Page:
mHealth Alliance have banded together to advance the use of mobile phones to better aid those in need of healthcare in the developing world."There are 2.2 billion mobile phones in the developing world, 305 million computers but only 11 million hospital beds," said Terry Kramer, strategy director at British operator Vodafone at the Mobile World Congress held in Barcelona this week. That's why Vodafone, along with the United Nations and the Rockerfeller Foundation's
The new alliance wants to guide governments, NGOs, and mobile firms on how mobile technology can be used to help save lives.
Already, mobile technology is providing and augmenting healthcare initiatives throughout the world. In a recent study released by the UN and Vodafone titled, "mHealth for Development: The Opportunity of Mobile Technology for Healthcare in the Developing World," over 50 of these types of initiatives throughout 26 countries were discussed. The biggest adopters of mobile technology were India with 11 projects and South Africa and Uganda with 6 each.
Examples of the mHealth projects included:
- Sending mobile phone owners updates on diseases via SMS.
- Letting health workers in Uganda log data on mobile devices from the field.
- In South Africa, the SIMpill is a sensor-equipped pill bottle with a SIM card that informs doctors whether patients are taking their tuberculosis medicine.
- In Uganda, a multiple-choice quiz about HIV/AIDS was sent to 15,000 subscribers inviting them to answer questions and seek tests. Those who completed the quiz were given free airtime minutes. At the end of the quiz, a final SMS encouraged participants to go for voluntary testing. The number of people who did so increased from 1000 to 1400 over a 6-week period.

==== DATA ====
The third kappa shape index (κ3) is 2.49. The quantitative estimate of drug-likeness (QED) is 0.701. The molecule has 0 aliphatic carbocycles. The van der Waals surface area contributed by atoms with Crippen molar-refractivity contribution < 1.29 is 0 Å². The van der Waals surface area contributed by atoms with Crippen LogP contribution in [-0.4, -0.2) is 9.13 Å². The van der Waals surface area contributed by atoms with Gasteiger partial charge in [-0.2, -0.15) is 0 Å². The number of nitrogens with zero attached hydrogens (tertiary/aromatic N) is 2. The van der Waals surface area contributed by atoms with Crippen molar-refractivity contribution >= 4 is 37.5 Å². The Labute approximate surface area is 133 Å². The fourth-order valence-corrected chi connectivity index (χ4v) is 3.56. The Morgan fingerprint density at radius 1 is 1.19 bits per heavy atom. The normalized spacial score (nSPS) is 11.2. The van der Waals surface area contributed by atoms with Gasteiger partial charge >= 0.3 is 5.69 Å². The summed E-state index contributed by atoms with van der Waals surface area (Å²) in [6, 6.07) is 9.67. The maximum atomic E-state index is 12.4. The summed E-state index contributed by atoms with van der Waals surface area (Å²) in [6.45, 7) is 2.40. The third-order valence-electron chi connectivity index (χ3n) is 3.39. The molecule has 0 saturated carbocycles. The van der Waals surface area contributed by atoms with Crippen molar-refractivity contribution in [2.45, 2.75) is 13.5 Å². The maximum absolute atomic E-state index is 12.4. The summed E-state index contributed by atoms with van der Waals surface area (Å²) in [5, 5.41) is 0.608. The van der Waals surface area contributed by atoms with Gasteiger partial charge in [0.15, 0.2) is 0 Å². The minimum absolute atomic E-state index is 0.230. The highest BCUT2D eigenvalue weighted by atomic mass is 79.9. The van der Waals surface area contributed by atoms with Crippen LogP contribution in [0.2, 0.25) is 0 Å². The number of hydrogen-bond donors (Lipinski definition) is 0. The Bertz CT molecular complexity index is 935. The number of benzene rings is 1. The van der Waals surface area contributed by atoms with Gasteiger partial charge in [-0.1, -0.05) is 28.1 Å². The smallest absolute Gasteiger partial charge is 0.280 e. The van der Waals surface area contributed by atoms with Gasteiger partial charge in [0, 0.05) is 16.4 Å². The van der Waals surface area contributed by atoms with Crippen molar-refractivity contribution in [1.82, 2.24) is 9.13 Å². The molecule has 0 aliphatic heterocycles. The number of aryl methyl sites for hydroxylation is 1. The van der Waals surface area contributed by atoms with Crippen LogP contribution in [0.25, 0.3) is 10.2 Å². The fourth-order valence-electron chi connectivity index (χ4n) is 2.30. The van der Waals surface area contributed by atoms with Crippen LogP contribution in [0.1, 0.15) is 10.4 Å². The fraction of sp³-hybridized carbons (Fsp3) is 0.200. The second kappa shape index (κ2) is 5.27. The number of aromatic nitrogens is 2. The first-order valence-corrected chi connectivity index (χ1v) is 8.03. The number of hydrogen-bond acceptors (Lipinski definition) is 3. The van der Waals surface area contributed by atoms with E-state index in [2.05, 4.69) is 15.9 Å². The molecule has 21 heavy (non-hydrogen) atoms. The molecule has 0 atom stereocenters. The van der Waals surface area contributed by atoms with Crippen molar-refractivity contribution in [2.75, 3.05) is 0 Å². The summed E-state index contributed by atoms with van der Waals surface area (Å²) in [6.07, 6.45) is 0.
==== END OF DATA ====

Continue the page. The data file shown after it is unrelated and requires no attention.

- In the Amazonas state of Brazil, health workers filled in surveys on their phones about the incidences of mosquito-borne dengue fever.
- In Mexico, a medical hotline called MedicallHome lets patients send medical questions via SMS.
The Power of Mobile Technology
said UN/Vodafone Foundation Partnership head Claire Thwaites, was a crucial step since the industry, like many others today, stands at the edge of a downturn.But beyond just the altruistic aspects of mobile healthcare, the UN report also demonstrated to mobile operators how programs such as these could provide value to the industry. That,
Because mobile technology is relatively cheap and easy to spread, it can connect the rural areas that desperately need healthcare with the large populations of doctors who live in the urban centers. For example, "in India," said Dan Warren, director of technology for the GSM Association, the umbrella organization that hosts the MWC, "there are 1m people that die each year purely because they can't get access to basic healthcare. The converse angle to that is that 80% of doctors live in cities, not serving the broader rural communities where 800 million people live."
Using mobile technology is not a panacea for the world's health issues, though. Says Forrester analyst Elizabeth Boehm, one of the biggest issues with mobile healthcare is that "the people who are most in need of healthcare are usually more aged, so they don't use the mobile or they're not comfortable with it." This limits the use of mobile phones in public health information campaigns.
However, as the technology continues to spread throughout the world, it's easy to see how, over the course of time, phones could become a "doctor in your pocket" for the less fortunate citizens of our world.
Image Credits: UN Foundation & IDRC